Monday, February 20, 2006

It's Not Always Opinion Vs. Fact

Sometimes they go together. Sometimes they don't.

An opinion from Townhall.com:

Now that government has demonstrated failure in dealing with the disaster, Louisiana politicians want government to play a major role in the recovery. In response to local pressure (Louisiana Gov. Kathleen Blanco has threatened to try and block a federal sale of oil and gas leases off the Gulf Coast), Congress is appropriating another $30 billion over and above the $100 billion that it has already appropriated for rebuilding New Orleans.
$130 billion for “rebuilding New Orleans?” I haven’t seen that in the news.

I would have passed over this if I hadn’t read the author’s bio:
As a social policy consultant, Star Parker gives regular testimony before the U.S. Congress, and is a national expert on major television and radio shows across the country.

Currently, Star is a regular commentator on CNN, MSNBC, and FOX News. She debated Jesse Jackson on BET; fought for school choice on Larry King Live; and defended welfare reform on the Oprah Winfrey Show.
I hope she’s not going on CNN, MSNBC, and FOX making these types of errors, or on radio shows across the country. Those shows probably wouldn't catch the mistake.

But it is a mistake. However, this author’s goal isn’t to get the numbers right. She wants to prove that racism had nothing to do with the federal government’s botched response to Katrina. The facts are secondary to this purpose, and evidently dispensable.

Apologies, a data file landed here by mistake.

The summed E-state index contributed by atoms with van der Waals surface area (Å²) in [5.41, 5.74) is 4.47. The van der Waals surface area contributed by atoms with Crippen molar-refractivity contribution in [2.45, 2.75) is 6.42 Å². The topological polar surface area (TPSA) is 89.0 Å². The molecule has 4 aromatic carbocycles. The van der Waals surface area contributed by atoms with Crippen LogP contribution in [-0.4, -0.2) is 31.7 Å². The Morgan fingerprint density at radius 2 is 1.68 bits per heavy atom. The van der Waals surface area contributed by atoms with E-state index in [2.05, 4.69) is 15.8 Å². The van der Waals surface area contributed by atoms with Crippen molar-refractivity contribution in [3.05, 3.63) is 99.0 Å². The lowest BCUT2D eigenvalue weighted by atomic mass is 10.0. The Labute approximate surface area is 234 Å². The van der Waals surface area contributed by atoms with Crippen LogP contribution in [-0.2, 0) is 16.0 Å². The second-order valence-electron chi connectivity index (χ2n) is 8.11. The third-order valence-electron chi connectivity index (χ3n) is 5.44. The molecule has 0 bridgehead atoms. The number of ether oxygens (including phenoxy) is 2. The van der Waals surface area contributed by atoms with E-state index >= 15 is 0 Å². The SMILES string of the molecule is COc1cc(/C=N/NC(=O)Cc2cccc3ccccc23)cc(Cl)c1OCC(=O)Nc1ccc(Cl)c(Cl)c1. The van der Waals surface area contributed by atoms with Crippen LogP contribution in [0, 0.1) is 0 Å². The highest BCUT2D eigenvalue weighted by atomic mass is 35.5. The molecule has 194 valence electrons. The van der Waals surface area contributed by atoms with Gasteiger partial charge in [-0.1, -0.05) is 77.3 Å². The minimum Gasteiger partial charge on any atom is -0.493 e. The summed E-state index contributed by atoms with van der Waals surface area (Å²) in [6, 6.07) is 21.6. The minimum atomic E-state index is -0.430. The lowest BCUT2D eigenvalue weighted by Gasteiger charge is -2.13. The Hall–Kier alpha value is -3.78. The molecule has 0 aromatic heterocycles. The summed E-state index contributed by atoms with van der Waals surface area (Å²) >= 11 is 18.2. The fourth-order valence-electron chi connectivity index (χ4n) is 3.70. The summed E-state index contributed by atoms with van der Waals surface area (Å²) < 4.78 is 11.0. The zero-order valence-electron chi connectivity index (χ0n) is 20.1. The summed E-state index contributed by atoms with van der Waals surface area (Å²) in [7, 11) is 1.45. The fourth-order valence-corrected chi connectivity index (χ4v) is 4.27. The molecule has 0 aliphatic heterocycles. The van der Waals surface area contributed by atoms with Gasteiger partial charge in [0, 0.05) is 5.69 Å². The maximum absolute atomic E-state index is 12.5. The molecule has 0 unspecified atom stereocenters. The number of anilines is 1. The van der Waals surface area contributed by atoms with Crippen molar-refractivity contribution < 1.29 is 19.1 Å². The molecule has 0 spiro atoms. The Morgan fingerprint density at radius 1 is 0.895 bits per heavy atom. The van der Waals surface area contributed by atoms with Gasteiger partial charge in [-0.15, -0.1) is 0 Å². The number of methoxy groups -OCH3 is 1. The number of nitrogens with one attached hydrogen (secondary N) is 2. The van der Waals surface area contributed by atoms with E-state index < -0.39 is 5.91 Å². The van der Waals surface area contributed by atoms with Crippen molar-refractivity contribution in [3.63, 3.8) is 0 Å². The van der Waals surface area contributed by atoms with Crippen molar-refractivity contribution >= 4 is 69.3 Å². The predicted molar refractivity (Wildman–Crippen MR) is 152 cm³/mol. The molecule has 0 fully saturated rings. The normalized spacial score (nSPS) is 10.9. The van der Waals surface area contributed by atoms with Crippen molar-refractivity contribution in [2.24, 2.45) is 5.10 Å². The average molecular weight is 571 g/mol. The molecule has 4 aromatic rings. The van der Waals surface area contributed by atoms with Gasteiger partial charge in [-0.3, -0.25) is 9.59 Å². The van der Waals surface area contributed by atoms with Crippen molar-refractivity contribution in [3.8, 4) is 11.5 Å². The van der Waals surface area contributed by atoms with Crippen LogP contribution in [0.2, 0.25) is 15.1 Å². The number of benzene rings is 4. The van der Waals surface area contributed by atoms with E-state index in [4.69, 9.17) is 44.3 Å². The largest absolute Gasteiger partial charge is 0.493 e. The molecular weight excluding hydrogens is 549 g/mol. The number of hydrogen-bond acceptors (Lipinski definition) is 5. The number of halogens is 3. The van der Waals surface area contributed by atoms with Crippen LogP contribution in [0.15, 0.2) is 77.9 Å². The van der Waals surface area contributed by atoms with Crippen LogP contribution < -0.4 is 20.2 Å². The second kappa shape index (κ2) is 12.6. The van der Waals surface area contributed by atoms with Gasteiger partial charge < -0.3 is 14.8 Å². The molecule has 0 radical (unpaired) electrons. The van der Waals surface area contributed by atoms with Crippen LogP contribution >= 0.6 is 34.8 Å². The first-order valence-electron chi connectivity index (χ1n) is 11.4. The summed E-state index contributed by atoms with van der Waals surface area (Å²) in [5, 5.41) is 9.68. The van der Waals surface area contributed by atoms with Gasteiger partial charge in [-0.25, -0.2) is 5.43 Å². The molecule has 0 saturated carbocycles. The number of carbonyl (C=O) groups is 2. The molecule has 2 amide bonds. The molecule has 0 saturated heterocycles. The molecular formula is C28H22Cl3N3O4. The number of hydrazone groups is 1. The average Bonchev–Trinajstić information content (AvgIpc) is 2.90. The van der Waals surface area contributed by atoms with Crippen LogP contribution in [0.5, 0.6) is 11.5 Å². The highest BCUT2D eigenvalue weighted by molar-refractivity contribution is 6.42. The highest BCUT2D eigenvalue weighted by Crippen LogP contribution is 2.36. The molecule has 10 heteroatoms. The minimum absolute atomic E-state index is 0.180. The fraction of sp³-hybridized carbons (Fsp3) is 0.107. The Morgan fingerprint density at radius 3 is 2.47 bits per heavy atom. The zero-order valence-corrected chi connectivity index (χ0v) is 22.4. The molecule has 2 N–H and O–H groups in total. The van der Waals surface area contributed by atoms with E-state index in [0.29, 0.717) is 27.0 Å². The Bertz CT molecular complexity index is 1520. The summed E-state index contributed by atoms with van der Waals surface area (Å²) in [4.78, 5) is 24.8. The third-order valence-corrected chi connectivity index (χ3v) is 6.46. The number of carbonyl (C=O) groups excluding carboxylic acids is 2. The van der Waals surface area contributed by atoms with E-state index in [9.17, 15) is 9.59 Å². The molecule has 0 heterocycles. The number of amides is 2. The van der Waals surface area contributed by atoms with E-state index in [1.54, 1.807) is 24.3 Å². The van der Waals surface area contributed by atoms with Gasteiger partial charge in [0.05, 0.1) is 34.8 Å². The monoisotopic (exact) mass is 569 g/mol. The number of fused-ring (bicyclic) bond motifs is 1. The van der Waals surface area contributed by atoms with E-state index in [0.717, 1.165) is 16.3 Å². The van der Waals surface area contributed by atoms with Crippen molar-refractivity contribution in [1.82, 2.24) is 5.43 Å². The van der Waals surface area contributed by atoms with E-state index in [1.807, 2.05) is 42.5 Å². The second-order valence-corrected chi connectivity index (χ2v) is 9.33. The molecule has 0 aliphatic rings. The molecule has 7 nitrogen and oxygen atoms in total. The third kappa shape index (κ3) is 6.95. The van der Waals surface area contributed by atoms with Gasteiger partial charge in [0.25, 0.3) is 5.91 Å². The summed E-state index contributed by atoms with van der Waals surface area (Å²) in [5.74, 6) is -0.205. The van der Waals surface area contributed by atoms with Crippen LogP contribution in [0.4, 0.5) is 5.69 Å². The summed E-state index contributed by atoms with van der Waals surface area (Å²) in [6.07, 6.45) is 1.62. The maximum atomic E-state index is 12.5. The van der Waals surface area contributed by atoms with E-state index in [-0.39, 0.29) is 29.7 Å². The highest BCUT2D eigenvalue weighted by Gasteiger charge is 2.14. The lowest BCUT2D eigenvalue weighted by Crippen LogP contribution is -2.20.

Markus of Wet Bank Guide finds more examples of the media's disinterest in the facts and ponders the blogger's role:
I have been around politics and the media too long to have any naive notions that we can completely overturn the edifice of talk radio and cable television that has replaced news with political posturing unconcerned with inconvenient truth.

If a disaster the scale of Katrina can't topple this behemoth, I don't know what can. Those of us in the blogosphere or in the few remaining outposts of journalism where the idea "afflict the comfortable and comfort the afflicted" still has currency can try, but it is an almost quixotic task.
Quixotic, it is. But fancy words are no match for the bloggers of La Mancha:
“Look yonder, friend bloggers, where you may discover somewhat more than thirty monstrous giants, with whom I intend to fight, and take away all their lives: with whose spoils we will begin to enrich ourselves.”
Sometimes it is more fun to be Don Quixote than Sancho Panza.

2 comments:

bayoustjohndavid said...

In addition to the inflated numbers, I've noticed that even honest journalists tend to make it sound like all the money is going to N.O. I heard it repeatedly in CNN this weekend, aly=though they'd usually correct it to N.O. and the Gulf Coast, that still puts the emphasis on N.O. And CNN has been pretty good.

Mark said...

Ah, DPB I should have given you a shout out in that same post. You're one step ahead of the TP, and don't think that some people there don't read blogs. I know they do, 'cause I used to work with them at Guide Newspapers, and they read mine. And follow links.

Part of the method of building a modern information machine is to build current (get it out there) and repetition (think radio advertising). That's what we're doing.

We're not going to topple the human pyramid of 20 million Rush listeners (now there's an ugly thought). They're already as lost to America as the generation of pipe heads they came up with.

But somewhere in the middle between the pipeheads and the kook aid drinkers, we just need to turn enough hearts and minds to get just enough to raise the levees, and keep a half-million from bankruptcy.

And if that doesn't work, things will get ugly. As they used to say when I was coming up, don't start no shit, won't be no shit.